Chris Harman quotes Rosa Luxemburg before she was murdered. The defeat's cause lay she said, on "the contradiction between the powerful, resolute and offensive appearance of the Berlin masses on the one hand, and the irresoluteness, timidity and indecision of the Berlin leadership on the other". Harman then continues, "With a powerful revolutionary party, the Berlin working class would probably not have walked into the trap laid by Ebert, Noske and the generals".

To be fair to Pelz, he has not set out to right a manual for Revolutionaries, but a pure work of history. But the problem is that he also knows that had the German Revolution been successful it would have likely prevented the horrors that followed in the "midnight of the century". That success would have relied on the involvement of the masses in history which Pelz celebrates. But it also required political leadership that was prepared to take it forward. So while Pelz's book has much of interest, I recommend that it is read alongside other accounts such as that by Pierre Broue or Chris Harman's work.

Related Reviews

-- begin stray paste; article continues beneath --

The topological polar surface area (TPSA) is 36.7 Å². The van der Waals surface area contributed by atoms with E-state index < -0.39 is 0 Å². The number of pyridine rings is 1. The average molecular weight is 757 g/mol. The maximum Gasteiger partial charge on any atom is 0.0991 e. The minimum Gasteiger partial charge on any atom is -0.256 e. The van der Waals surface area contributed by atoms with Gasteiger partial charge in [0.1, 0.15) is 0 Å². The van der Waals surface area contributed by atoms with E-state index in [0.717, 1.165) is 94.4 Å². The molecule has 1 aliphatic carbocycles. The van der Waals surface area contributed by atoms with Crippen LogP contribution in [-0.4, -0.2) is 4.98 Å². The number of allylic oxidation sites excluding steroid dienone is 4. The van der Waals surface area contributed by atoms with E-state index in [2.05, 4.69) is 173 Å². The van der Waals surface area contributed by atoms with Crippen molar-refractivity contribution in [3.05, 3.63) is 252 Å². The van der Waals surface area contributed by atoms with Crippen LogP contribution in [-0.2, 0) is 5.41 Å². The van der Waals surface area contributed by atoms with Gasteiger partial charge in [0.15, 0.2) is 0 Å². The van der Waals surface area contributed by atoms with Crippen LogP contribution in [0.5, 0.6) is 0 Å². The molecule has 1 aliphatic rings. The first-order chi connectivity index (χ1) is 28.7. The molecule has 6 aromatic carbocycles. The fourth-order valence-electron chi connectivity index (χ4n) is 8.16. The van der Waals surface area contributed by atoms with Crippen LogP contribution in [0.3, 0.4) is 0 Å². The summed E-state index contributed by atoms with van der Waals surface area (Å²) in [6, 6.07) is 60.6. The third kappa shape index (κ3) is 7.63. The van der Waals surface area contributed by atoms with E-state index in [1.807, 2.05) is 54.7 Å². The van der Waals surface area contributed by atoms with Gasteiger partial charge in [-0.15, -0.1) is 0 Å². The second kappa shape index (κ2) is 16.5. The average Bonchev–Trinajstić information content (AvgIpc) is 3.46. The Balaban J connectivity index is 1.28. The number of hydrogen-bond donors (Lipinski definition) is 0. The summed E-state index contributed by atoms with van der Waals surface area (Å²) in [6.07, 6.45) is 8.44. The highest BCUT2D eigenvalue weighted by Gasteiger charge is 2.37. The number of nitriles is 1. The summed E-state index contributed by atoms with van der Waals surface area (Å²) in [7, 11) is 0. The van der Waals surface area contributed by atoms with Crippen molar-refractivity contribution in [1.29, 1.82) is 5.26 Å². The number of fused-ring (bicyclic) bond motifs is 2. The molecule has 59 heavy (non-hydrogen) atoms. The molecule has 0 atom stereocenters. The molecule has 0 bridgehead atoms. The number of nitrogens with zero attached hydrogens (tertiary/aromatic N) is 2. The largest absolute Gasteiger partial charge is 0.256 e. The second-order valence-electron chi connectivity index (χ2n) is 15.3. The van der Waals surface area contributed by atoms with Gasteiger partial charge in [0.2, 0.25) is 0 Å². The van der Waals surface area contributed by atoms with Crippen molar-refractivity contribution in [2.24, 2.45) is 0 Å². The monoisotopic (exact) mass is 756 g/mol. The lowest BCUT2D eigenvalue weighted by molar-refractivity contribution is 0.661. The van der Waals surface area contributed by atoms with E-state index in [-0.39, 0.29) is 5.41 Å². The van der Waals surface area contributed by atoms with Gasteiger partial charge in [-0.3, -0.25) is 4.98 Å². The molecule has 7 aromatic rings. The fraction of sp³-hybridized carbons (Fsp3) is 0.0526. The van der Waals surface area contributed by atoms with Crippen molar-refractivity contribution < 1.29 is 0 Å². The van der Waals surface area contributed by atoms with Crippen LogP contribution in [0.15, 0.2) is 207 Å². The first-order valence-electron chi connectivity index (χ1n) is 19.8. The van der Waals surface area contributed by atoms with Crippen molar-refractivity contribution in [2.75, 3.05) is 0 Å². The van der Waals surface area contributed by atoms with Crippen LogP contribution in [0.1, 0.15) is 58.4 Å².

Broué - The German Revolution 1917-1923
Reissner - Hamburg at the Barricades
Fernbach - In the Steps of Rosa Luxemburg: Selected Writings of Paul Levi
Hoffrogge - Working Class Politics in the German Revolution
Trotsky - Lessons of October
Hippe - And Red is the Colour of Our Flag

Sunday, October 28, 2018

Frederik Pohl & C.M. Kornbluth - Wolfbane

Many years ago, I read, and re-read, Pohl and Kornbluth's classic novel The Space Merchants. It was a remarkable novel that has stuck with me for many years. For some reason though I never moved on to other works by the pair and having finally read Wolfbane, a novel first published in 1952, I really regret that delay.

By any standards Wolfbane is a remarkable book. It is set on a vastly depopulated Earth which has been stolen from the solar system by pyramid aliens who dimly illuminate the planet with an artificial sun that gradually diminishes. The aliens live on their own planet also orbiting their miniature sun, though they are apparently ignorant of the difficult lives of those that remain on Earth. The humans that remain, descendants of those who survived the enormous crisis that followed the planet's removal from solar orbit, have succumbed to a passive existence based on tightly controlled rituals, strictly regulated social interactions and a lack of emotional engagement with others.